Archive for November 15th, 2013

Communication of Europe and the Saracens (2/3)

One of the most curious particulars, and which cannot be omitted in a history of sorcery, is the various achievements in the art of magic which have been related of the poet Virgil. I bring them in here, because they cannot be traced further back than the eleventh or twelfth century. The burial-place of this illustrious man was at Pausilippo, near Naples; the Neapolitans had for many centuries cherished a peculiar reverence for his memory; and it has been supposed that the old ballads, and songs of the minstrels of the north of Italy, first originated this idea respecting him. The vulgar of this city, full of imagination and poetry, conceived the idea of treating him as the guardian genius of the place; and, in bodying forth this conception, they represented him in his life-time as gifted with supernatural powers, which he employed in various ways for the advantage of a city that he so dearly loved. Be this as it will, it appears that Gervais of Tilbury, chancellor to Otho the Fourth, emperor of Germany, Helinandus, a Cisterian monk, and Alexander Neckam, all of whom lived about this time, first recorded these particulars in their works.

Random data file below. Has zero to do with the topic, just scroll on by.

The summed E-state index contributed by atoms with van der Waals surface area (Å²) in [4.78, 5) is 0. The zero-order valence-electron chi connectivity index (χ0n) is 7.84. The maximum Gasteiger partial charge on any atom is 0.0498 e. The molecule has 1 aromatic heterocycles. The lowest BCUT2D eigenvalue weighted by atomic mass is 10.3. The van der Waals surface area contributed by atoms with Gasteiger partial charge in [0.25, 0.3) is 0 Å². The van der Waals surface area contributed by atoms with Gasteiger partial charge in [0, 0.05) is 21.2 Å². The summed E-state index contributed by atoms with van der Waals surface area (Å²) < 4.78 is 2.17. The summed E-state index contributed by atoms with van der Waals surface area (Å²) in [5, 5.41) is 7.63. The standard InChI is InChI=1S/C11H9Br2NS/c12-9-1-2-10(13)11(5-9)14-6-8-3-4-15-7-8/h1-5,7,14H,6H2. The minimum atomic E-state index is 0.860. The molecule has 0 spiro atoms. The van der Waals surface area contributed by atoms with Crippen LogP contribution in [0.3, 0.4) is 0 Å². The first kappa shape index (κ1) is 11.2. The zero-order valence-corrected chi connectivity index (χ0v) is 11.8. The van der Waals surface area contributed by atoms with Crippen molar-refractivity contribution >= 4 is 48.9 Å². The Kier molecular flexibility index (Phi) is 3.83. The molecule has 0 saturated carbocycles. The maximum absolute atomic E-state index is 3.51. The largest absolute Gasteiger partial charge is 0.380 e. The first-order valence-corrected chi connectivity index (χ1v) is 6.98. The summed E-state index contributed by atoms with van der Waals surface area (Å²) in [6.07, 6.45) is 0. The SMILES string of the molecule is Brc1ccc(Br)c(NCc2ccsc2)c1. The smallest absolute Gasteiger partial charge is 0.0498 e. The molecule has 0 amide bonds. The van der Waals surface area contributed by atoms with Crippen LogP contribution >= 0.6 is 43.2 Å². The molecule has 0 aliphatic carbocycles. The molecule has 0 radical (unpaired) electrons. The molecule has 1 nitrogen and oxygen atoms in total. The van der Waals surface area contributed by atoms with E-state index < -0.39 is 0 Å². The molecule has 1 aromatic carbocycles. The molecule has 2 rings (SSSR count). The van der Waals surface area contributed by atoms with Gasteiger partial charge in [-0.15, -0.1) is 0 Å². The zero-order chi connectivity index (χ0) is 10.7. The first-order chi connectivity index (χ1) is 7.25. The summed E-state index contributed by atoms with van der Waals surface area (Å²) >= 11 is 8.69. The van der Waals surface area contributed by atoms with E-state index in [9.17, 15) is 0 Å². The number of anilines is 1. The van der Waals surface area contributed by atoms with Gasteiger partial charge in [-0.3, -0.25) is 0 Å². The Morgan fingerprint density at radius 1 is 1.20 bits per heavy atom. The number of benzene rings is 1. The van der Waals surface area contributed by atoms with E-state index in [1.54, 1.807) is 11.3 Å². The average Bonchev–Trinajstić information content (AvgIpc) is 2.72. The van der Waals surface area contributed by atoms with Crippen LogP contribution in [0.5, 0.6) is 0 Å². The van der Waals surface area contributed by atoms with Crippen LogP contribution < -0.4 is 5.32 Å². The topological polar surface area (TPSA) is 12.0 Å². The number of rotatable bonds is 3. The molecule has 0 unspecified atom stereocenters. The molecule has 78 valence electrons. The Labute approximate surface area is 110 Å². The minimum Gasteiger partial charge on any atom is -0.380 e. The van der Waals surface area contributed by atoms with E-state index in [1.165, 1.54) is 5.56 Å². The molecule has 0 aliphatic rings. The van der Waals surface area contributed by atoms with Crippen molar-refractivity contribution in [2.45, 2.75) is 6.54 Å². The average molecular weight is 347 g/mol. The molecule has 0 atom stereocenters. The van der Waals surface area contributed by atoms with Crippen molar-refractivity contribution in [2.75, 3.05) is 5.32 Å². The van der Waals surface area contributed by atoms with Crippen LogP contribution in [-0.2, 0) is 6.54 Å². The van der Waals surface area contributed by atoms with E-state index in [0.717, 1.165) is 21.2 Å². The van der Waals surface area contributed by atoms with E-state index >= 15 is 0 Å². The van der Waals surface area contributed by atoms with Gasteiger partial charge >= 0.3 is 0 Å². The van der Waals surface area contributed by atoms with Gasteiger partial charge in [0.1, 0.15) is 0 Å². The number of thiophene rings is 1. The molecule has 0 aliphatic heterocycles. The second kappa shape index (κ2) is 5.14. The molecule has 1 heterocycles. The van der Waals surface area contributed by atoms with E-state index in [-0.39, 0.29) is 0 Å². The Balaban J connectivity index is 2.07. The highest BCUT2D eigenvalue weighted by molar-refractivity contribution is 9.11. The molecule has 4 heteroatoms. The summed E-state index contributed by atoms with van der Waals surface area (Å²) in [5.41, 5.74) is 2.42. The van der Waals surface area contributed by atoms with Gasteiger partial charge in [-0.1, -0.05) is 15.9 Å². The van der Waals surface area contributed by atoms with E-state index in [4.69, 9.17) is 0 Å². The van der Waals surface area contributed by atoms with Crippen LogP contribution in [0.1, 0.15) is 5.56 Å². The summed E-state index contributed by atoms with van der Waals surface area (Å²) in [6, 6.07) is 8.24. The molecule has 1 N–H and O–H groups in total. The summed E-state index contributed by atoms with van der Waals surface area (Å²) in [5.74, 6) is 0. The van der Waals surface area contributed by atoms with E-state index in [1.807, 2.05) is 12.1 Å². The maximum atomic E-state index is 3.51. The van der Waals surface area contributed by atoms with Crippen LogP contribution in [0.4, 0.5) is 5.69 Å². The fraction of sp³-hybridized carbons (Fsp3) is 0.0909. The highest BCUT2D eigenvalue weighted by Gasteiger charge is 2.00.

They tell us, that Virgil placed a fly of brass over one of the gates of the city, which, as long as it continued there, that is, for a space of eight years, had the virtue of keeping Naples clear from moskitoes and all noxious insects: that he built a set of shambles, the meat in which was at all times free from putrefaction: that he placed two images over the gates of the city, one of which was named Joyful, and the other Sad, one of resplendent beauty, and the other hideous and deformed, and that whoever entered the town under the former image would succeed in all his undertakings, and under the latter would as certainly miscarry: that he caused a brazen statue to be erected on a mountain near Naples, with a trumpet in his mouth, which when the north wind blew, sounded so shrill as to drive to the sea the fire and smoke which issued from the neighbouring forges of Vulcan: that he built different baths at Naples, specifically prepared for the cure of every disease, which were afterwards demolished by the malice of the physicians: and that he lighted a perpetual fire for the refreshment of all travellers, close to which he placed an archer of brass, with his bow bent, and this inscription, “Whoever strikes me, I will let fly my arrow:” that a fool-hardy fellow notwithstanding struck the statue, when the arrow was immediately shot into the fire, and the fire was extinguished. It is added, that, Naples being infested with a vast multitude of contagious leeches, Virgil made a leech of gold, which he threw into a pit, and so delivered the city from the infection: that he surrounded his garden with a wall of air, within which the rain never fell: that he built a bridge of brass that would transport him wherever he pleased: that he made a set of statues, which were named the salvation of Rome, which had the property that, if any one of the subject nations prepared to revolt, the statue, which bore the name of, and was adored by that nation, rung a bell, and pointed with its finger in the direction of the danger: that he made a head, which had the virtue of predicting things future: and lastly, amidst a world of other wonders, that he cut a subterranean passage through mount Pausilippo, that travellers might pass with perfect safety, the mountain having before been so infested with serpents and dragons, that no one could venture to cross it.

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